June 30th, 2010

LED: The Tiniest Giants

If you’re remodeling or building a home, you know that California has some of the toughest energy codes in the nation, and getting tougher every couple of years.  From a lighting perspective that means that lighting must be highly energy efficient.

The tiniest giant

Luckily, we have a tiny new player in the world of lighting: Solid State Lighting (SSL) better known as LED lighting. SSL has taken the lighting industry by storm and will soon knock out inefficient contenders such as incandescent, halogen and many fluorescent lamps by providing warm, dimmable, long lasting energy efficient light.

SSL is the best lighting innovation to come along since the Edison lamp, in fact, there is nothing on the horizon that can compete with this light source for the next 20 years, and SSL is projected to get better and better in 6 month cycles.

Why? Because SSL produce light via an extremely energy efficient  process called electroluminescence thereby eliminating the need to heat a filament in a gas filled vacuum tube like incandescents, or exciting gases in an arc chamber as in florescent lighting, both of which are inefficient ways to produce light.  

Instead, SSL only have to move electrons over a tiny distance to produce light. The LED chip itself is extremely small and requires very little energy to produce huge amounts of light.  Currently, a 1 watt LED is only about 1/8” square and can produce over 150 lumens per watt (LPW) of usable light.  By contrast, a 100W incandescent lamp only produces approximately 17 LPW, and fluorescents generate between 50-100 LPW – energy efficient, but still not as efficient as SSL.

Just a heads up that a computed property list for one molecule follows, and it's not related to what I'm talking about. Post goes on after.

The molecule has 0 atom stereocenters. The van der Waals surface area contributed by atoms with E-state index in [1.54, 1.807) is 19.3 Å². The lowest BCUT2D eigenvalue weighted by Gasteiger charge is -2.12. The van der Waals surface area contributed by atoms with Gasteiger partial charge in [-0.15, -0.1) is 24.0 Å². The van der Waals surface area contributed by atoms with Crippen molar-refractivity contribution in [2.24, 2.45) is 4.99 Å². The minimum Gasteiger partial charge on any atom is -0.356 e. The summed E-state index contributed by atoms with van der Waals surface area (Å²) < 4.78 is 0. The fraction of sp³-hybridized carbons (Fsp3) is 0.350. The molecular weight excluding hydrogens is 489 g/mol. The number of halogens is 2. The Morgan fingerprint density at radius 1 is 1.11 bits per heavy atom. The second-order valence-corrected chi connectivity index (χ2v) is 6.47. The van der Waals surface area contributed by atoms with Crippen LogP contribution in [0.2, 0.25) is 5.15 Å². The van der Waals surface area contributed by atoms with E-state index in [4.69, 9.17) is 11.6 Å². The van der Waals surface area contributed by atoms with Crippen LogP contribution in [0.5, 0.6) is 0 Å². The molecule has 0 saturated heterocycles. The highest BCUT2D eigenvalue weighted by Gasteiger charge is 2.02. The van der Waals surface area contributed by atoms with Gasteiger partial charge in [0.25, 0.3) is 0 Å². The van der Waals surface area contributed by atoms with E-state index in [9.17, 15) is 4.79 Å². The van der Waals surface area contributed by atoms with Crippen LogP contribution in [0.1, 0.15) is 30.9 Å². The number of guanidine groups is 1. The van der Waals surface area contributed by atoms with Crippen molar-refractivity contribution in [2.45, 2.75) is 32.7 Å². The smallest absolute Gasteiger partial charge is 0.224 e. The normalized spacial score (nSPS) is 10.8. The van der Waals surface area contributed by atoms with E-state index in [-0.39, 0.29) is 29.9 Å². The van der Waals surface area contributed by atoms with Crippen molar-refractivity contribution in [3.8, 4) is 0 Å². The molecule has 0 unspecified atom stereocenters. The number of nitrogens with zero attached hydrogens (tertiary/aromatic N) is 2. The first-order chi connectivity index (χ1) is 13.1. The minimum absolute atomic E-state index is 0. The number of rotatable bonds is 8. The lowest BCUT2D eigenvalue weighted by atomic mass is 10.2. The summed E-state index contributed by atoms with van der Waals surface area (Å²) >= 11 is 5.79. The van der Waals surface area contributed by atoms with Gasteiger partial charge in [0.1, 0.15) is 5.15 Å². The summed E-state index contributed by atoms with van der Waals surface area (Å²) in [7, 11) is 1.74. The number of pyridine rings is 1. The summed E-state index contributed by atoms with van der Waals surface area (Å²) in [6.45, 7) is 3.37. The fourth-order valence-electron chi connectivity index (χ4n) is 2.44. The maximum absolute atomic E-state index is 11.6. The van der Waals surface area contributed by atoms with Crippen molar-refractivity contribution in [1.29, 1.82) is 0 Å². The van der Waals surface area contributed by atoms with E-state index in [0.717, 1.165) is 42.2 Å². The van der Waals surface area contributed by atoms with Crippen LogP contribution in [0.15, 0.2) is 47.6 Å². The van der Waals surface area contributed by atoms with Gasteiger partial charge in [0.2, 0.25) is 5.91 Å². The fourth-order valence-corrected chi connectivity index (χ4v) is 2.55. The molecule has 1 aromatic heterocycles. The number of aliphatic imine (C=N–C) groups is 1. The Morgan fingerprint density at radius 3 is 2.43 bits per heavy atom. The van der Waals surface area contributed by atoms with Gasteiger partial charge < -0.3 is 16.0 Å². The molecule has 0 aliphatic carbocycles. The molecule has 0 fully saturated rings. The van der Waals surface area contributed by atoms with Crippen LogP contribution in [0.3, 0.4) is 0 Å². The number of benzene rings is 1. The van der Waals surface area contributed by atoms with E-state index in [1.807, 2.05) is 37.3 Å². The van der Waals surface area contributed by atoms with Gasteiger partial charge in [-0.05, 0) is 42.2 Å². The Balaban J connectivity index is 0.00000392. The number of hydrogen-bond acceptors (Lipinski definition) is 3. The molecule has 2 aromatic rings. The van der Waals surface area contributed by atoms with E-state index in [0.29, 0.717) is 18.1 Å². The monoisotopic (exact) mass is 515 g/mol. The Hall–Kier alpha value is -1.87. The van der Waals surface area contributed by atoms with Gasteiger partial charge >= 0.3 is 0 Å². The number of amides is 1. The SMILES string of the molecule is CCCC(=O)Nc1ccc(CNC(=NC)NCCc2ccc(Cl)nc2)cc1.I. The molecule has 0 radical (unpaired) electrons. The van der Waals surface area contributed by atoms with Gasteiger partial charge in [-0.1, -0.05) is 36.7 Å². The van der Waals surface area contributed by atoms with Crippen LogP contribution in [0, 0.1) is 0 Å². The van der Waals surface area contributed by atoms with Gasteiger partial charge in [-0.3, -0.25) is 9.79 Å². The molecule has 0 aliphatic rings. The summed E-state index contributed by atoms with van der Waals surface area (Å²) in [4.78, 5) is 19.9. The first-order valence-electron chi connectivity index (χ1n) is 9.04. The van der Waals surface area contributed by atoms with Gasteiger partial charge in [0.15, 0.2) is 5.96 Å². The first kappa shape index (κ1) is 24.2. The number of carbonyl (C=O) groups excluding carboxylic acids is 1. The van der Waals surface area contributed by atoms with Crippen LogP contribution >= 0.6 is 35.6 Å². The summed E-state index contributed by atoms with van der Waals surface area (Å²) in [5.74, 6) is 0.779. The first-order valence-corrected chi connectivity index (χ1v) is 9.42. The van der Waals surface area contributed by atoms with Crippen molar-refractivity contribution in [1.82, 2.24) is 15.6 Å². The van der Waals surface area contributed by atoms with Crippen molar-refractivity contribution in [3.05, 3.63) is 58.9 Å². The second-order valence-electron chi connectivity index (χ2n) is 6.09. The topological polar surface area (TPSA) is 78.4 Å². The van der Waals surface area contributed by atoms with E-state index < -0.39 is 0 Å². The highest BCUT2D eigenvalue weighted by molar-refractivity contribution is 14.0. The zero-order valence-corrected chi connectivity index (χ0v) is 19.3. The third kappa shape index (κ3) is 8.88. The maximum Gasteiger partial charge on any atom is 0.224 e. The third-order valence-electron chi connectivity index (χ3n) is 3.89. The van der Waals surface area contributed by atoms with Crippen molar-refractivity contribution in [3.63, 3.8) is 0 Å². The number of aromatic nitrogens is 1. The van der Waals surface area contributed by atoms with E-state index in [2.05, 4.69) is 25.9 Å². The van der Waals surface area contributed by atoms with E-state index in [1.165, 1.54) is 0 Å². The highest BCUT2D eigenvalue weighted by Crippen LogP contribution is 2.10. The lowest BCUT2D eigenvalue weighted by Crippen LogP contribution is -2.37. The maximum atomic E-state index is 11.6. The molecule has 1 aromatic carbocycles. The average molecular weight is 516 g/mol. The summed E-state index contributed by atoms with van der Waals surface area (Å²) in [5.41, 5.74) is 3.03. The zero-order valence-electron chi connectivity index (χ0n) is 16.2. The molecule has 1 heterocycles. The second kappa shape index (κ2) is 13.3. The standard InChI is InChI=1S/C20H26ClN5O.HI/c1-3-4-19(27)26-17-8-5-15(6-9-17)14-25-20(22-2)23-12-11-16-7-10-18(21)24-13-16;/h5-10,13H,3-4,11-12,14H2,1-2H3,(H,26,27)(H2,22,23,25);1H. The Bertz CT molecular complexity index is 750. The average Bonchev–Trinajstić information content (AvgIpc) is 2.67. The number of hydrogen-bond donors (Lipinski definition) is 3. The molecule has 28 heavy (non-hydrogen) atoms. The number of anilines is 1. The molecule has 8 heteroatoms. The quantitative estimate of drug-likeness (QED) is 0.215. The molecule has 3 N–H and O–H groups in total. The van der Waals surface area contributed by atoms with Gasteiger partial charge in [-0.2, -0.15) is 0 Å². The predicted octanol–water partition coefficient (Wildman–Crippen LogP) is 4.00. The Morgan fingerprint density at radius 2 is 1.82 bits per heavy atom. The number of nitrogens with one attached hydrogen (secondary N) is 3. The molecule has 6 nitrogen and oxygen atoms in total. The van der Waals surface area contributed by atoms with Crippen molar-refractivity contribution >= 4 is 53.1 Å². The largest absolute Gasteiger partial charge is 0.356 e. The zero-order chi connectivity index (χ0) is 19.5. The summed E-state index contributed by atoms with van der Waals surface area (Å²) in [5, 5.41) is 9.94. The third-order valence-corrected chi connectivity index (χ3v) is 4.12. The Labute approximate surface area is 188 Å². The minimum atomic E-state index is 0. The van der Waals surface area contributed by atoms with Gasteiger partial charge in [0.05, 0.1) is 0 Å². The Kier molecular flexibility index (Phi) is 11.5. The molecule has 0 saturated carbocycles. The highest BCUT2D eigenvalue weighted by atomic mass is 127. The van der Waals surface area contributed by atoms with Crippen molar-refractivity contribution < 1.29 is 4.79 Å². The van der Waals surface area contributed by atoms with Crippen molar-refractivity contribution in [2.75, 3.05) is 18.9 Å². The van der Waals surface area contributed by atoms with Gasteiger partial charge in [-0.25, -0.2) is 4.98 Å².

This light source which until recently was considered too blue and too expensive for residential applications, now easily produces excellent color temperatures rivaling the purest white light from halogen lamps, outclasses any fluorescent light source, and is falling closer and closer to an acceptable price point.

When considering the cost of SSL, one must accept a paradigm shift in how you calculate lighting costs and its associated value. Historically, lighting cost was determined purely by the cost of the fixtures, and lamps were considered a disposable commodity.  With SSL lighting there are more criteria to consider: fixture cost, energy consumption, lamp efficacy, demand on cooling systems and lamp life. These parameters were given only marginal considerations by homeowners in the past, but going forward they will be given a bigger consideration especially since lighting is one of the highest energy consumers in the home.

SSL is not a disposal commodity; you can expect to use a typical SSL source for over 15 years. That’s longer than most people keep a car, or most appliances, so this product should be given the same consideration that one gives to choosing big ticket items such as flooring, appliances and surfaces.

From a green perspective, SSL are considered very environmentally friendly; in fact, they are environmentally friendly from production, through usable life, to disposal. 

has over twenty five years experience in high-end residential construction, design and engineering. Alfredo established Techlinea Inc. in 1985 to provide quality lighting design services to discerning clients throughout the US and abroad. Prior to the founding of Techlinea, Alfredo was principal and partner of Electric Connection Inc., and was responsible for designing and installing electrical and lighting systems for many notable residences throughout the San Francisco Bay Area. He combines a deep understanding of lighting technology and design with a unique blend of creative vision, hands-on technical expertise, and collaborative style to make Techlinea sought out for projects worldwide.